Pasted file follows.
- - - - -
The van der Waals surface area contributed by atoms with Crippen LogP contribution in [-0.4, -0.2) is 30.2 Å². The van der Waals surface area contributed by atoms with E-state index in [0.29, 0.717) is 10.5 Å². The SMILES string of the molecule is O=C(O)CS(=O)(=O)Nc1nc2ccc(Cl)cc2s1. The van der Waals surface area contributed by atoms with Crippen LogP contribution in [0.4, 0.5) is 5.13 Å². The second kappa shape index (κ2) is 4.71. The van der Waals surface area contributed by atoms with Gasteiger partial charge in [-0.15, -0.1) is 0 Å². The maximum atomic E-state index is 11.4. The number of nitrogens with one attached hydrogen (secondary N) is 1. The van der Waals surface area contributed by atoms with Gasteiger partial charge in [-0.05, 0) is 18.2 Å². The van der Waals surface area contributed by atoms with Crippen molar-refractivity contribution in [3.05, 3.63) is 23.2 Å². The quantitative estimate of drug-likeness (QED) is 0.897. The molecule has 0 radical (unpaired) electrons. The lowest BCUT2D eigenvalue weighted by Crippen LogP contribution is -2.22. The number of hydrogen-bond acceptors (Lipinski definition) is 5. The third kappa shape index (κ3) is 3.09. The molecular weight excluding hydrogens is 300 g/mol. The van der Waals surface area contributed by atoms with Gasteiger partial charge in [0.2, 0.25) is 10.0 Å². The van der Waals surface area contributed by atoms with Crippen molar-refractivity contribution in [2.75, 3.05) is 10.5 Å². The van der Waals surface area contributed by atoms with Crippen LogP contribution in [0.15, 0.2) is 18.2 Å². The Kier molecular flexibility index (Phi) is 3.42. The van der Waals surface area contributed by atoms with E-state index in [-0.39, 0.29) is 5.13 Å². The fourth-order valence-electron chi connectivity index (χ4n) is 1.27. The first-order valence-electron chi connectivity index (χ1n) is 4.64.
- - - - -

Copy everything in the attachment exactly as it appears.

The van der Waals surface area contributed by atoms with Crippen LogP contribution in [-0.4, -0.2) is 30.2 Å². The van der Waals surface area contributed by atoms with E-state index in [0.29, 0.717) is 10.5 Å². The SMILES string of the molecule is O=C(O)CS(=O)(=O)Nc1nc2ccc(Cl)cc2s1. The van der Waals surface area contributed by atoms with Crippen LogP contribution in [0.4, 0.5) is 5.13 Å². The second kappa shape index (κ2) is 4.71. The van der Waals surface area contributed by atoms with Gasteiger partial charge in [-0.15, -0.1) is 0 Å². The maximum atomic E-state index is 11.4. The number of nitrogens with one attached hydrogen (secondary N) is 1. The van der Waals surface area contributed by atoms with Gasteiger partial charge in [-0.05, 0) is 18.2 Å². The van der Waals surface area contributed by atoms with Crippen molar-refractivity contribution in [3.05, 3.63) is 23.2 Å². The quantitative estimate of drug-likeness (QED) is 0.897. The molecule has 0 radical (unpaired) electrons. The lowest BCUT2D eigenvalue weighted by Crippen LogP contribution is -2.22. The number of hydrogen-bond acceptors (Lipinski definition) is 5. The third kappa shape index (κ3) is 3.09. The molecular weight excluding hydrogens is 300 g/mol. The van der Waals surface area contributed by atoms with Gasteiger partial charge in [0.2, 0.25) is 10.0 Å². The van der Waals surface area contributed by atoms with Crippen molar-refractivity contribution in [2.75, 3.05) is 10.5 Å². The van der Waals surface area contributed by atoms with Crippen LogP contribution in [0.15, 0.2) is 18.2 Å². The Kier molecular flexibility index (Phi) is 3.42. The van der Waals surface area contributed by atoms with E-state index in [-0.39, 0.29) is 5.13 Å². The fourth-order valence-electron chi connectivity index (χ4n) is 1.27. The first-order valence-electron chi connectivity index (χ1n) is 4.64.